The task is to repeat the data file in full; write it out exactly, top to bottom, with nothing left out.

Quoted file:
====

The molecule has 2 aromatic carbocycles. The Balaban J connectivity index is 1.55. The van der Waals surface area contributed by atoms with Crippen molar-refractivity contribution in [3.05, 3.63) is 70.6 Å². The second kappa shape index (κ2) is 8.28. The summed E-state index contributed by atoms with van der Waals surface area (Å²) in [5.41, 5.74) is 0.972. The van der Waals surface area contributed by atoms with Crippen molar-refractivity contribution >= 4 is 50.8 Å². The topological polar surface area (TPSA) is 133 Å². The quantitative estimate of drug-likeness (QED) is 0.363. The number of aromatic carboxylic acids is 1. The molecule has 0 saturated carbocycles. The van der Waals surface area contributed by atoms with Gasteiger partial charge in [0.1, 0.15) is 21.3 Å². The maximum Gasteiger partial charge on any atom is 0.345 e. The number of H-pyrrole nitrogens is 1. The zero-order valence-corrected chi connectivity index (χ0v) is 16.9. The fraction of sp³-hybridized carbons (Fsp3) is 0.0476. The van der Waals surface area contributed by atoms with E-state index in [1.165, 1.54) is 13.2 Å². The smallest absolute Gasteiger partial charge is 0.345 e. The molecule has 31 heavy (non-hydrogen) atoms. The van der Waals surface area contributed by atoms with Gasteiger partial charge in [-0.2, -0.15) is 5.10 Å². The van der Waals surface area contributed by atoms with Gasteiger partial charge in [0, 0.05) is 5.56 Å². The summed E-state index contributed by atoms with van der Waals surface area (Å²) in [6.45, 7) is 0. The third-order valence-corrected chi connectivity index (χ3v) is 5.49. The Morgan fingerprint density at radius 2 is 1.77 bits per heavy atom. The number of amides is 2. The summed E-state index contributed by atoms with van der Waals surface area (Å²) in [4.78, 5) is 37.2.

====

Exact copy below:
The molecule has 2 aromatic carbocycles. The Balaban J connectivity index is 1.55. The van der Waals surface area contributed by atoms with Crippen molar-refractivity contribution in [3.05, 3.63) is 70.6 Å². The second kappa shape index (κ2) is 8.28. The summed E-state index contributed by atoms with van der Waals surface area (Å²) in [5.41, 5.74) is 0.972. The van der Waals surface area contributed by atoms with Crippen molar-refractivity contribution >= 4 is 50.8 Å². The topological polar surface area (TPSA) is 133 Å². The quantitative estimate of drug-likeness (QED) is 0.363. The number of aromatic carboxylic acids is 1. The molecule has 0 saturated carbocycles. The van der Waals surface area contributed by atoms with Gasteiger partial charge in [0.1, 0.15) is 21.3 Å². The maximum Gasteiger partial charge on any atom is 0.345 e. The number of H-pyrrole nitrogens is 1. The zero-order valence-corrected chi connectivity index (χ0v) is 16.9. The fraction of sp³-hybridized carbons (Fsp3) is 0.0476. The van der Waals surface area contributed by atoms with E-state index in [1.165, 1.54) is 13.2 Å². The smallest absolute Gasteiger partial charge is 0.345 e. The molecule has 31 heavy (non-hydrogen) atoms. The van der Waals surface area contributed by atoms with Gasteiger partial charge in [-0.2, -0.15) is 5.10 Å². The van der Waals surface area contributed by atoms with Gasteiger partial charge in [0, 0.05) is 5.56 Å². The summed E-state index contributed by atoms with van der Waals surface area (Å²) in [6.45, 7) is 0. The third-order valence-corrected chi connectivity index (χ3v) is 5.49. The Morgan fingerprint density at radius 2 is 1.77 bits per heavy atom. The number of amides is 2. The summed E-state index contributed by atoms with van der Waals surface area (Å²) in [4.78, 5) is 37.2.